There are some spooky things happening.
First of all, my little sweet three year old peed on the sidewalk. I said, why? He said, to make our house haunted.
Our house is SOOOOOOOOOOO haunted.
Second of all, my brother who reads this blog and it always shocks me when he says, so you’re depressed about adverbs? because I never expect anyone in my family to read this and actually feel very very self conscious when I find out they do, he said, you complain a lot about your novel on your blog.
I said, i do? I complain?
And he said, sort of.
Then he said, I liked that post about paying your mortgage is motivation to write.
I said, Oh you did? It was pretty easy to write.
And he said, yeah. that was one of my favorite entries you’ve done.
And I said, thanks so much.*
Third of all, Marilynne Robinson came and spoke at BYU. I have written about her before on this blog. Mainly to give myself comfort because she has twenty four years between two of her books and that made me feel happy. Anyway, she was at BYU and she did a beautiful reading and then she answered questions.
One of the questions was, how many times do you revise your books?
And she said, i never revise.
The room fell silent.
She said, I never leave a sentence until I feel like it’s done.
Now I have read about this. I have read that this pulitzer prize winning author doesn’t revise. I just didn’t think it was really true. And since I heard her say this from her own mouth, I’ve been thinking about it a lot.
The writing process has three steps:
We always talk about how most serious writers spend the majority of their time in the revision phase. That’s when you take the bones of the book and make them fleshy. that’s when you refine your characters and make them real. It’s when you turn your crappy draft into a real book. It’s a magical time in a lot of ways.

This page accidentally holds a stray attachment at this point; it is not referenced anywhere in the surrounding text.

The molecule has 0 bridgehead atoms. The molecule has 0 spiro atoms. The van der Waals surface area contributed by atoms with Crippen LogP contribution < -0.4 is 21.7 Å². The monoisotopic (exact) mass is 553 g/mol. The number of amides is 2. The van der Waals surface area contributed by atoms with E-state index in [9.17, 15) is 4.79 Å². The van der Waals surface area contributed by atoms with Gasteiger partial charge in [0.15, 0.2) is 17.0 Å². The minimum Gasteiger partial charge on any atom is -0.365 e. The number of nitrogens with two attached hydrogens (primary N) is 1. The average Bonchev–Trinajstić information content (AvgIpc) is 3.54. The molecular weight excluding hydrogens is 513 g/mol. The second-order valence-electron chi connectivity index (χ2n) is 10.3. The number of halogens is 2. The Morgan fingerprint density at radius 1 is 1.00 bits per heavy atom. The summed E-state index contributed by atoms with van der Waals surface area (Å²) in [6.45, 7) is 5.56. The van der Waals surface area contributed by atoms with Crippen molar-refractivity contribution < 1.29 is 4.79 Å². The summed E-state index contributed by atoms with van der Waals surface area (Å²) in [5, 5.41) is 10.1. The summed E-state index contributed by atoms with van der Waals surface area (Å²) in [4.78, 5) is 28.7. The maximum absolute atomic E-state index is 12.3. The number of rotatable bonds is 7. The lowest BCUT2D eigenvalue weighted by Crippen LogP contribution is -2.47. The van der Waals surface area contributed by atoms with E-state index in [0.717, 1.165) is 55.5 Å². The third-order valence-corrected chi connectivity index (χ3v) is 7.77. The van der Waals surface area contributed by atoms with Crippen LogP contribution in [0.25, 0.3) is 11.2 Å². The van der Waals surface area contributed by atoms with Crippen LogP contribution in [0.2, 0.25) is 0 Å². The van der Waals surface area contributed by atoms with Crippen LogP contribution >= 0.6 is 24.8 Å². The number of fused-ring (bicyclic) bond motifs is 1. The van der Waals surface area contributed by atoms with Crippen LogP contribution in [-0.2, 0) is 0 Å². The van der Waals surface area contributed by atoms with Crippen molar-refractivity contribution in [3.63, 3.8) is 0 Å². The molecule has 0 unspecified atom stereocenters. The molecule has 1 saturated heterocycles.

But then you have Ms. Robinson.
My thoughts are these: she only does one draft. But she must must must spend so much time in prewriting. Like a crazy amount of time. Even if she’s a genius, she’d have to have the big picture mapped out in her head before she starts if she’s going to be able to lay the sentences down on the paper and never come back to them, right? To write and then be done with the book? What do you think?
Fourth of all, Ally Condie came and spoke to my class. I have much to say about Ally and how much I love her. I won’t do it here right now because she deserves a post on her own but I do love her. After she spoke, my students said how inspired they were. How she made them feel like maybe they could really do it. Maybe they could finish a book and get published. Ally juggles so much and still maintains this incredible sense of calm. She also knows big words and uses them flawlessly in sentences which means they are part of her everyday vocabulary which means she is smart and I’m not so smart. Her first book MATCHED was named one of YALSA’S Teens Top Ten Books and her second book CROSSED just got a beautiful starred review from Kirkus and comes out November 1st. Yay.
Fifth of all, I have some other things I wanted to talk about in relation to Susan Campbell Bartoletti’s discussion but I’ll save it for next week. Until then, here’s an assignment: every day, before you go to bed, do an accounting of your hours. how much time did you spend writing? How much time did you spend playing with your kids? How much time did you spend cleaning? how much time did you spend at your day job? How much time on TV? How much time exercising, etc. Keep track for just a week .
Sixth of all, I’m reading Carol’s DD. It’s scary. It’s scary good. that’s all I’ll say for now.
And finally, seventh of all, it’s two thirty in the morning. I feel so writerly.
Sorry so long.
*Thanks Chris Crowe.